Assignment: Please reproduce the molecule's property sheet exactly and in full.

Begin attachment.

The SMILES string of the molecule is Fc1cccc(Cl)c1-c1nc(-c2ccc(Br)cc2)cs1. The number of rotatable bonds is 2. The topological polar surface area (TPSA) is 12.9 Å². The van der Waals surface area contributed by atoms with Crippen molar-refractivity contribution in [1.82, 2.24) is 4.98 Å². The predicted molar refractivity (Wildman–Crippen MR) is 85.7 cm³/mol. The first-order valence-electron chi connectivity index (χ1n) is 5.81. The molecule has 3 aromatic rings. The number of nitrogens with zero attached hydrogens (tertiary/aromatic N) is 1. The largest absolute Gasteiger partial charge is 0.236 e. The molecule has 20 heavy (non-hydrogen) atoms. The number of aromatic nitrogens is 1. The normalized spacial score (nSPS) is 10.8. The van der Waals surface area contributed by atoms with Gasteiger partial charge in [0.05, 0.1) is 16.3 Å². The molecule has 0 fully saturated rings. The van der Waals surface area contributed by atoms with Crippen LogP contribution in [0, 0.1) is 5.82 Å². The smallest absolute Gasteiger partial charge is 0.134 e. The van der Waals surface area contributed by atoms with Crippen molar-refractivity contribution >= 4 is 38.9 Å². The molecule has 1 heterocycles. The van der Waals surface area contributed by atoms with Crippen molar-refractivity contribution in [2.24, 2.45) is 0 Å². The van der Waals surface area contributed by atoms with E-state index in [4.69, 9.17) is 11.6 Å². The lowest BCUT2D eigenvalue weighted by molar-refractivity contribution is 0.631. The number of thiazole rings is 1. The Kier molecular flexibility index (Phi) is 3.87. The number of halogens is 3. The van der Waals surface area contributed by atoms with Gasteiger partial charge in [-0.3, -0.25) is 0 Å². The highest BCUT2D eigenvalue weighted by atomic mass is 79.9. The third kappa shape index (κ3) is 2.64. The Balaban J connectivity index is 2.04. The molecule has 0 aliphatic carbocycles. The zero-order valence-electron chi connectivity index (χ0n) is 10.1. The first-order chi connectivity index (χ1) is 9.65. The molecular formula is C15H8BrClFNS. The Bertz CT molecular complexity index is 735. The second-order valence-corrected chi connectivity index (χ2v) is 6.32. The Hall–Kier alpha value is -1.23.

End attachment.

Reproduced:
The SMILES string of the molecule is Fc1cccc(Cl)c1-c1nc(-c2ccc(Br)cc2)cs1. The number of rotatable bonds is 2. The topological polar surface area (TPSA) is 12.9 Å². The van der Waals surface area contributed by atoms with Crippen molar-refractivity contribution in [1.82, 2.24) is 4.98 Å². The predicted molar refractivity (Wildman–Crippen MR) is 85.7 cm³/mol. The first-order valence-electron chi connectivity index (χ1n) is 5.81. The molecule has 3 aromatic rings. The number of nitrogens with zero attached hydrogens (tertiary/aromatic N) is 1. The largest absolute Gasteiger partial charge is 0.236 e. The molecule has 20 heavy (non-hydrogen) atoms. The number of aromatic nitrogens is 1. The normalized spacial score (nSPS) is 10.8. The van der Waals surface area contributed by atoms with Gasteiger partial charge in [0.05, 0.1) is 16.3 Å². The molecule has 0 fully saturated rings. The van der Waals surface area contributed by atoms with Crippen LogP contribution in [0, 0.1) is 5.82 Å². The smallest absolute Gasteiger partial charge is 0.134 e. The van der Waals surface area contributed by atoms with Crippen molar-refractivity contribution >= 4 is 38.9 Å². The molecule has 1 heterocycles. The van der Waals surface area contributed by atoms with Crippen molar-refractivity contribution in [2.24, 2.45) is 0 Å². The van der Waals surface area contributed by atoms with E-state index in [4.69, 9.17) is 11.6 Å². The lowest BCUT2D eigenvalue weighted by molar-refractivity contribution is 0.631. The number of thiazole rings is 1. The Kier molecular flexibility index (Phi) is 3.87. The number of halogens is 3. The van der Waals surface area contributed by atoms with Gasteiger partial charge in [-0.3, -0.25) is 0 Å². The highest BCUT2D eigenvalue weighted by atomic mass is 79.9. The third kappa shape index (κ3) is 2.64. The Balaban J connectivity index is 2.04. The molecule has 0 aliphatic carbocycles. The zero-order valence-electron chi connectivity index (χ0n) is 10.1. The first-order chi connectivity index (χ1) is 9.65. The molecular formula is C15H8BrClFNS. The Bertz CT molecular complexity index is 735. The second-order valence-corrected chi connectivity index (χ2v) is 6.32. The Hall–Kier alpha value is -1.23.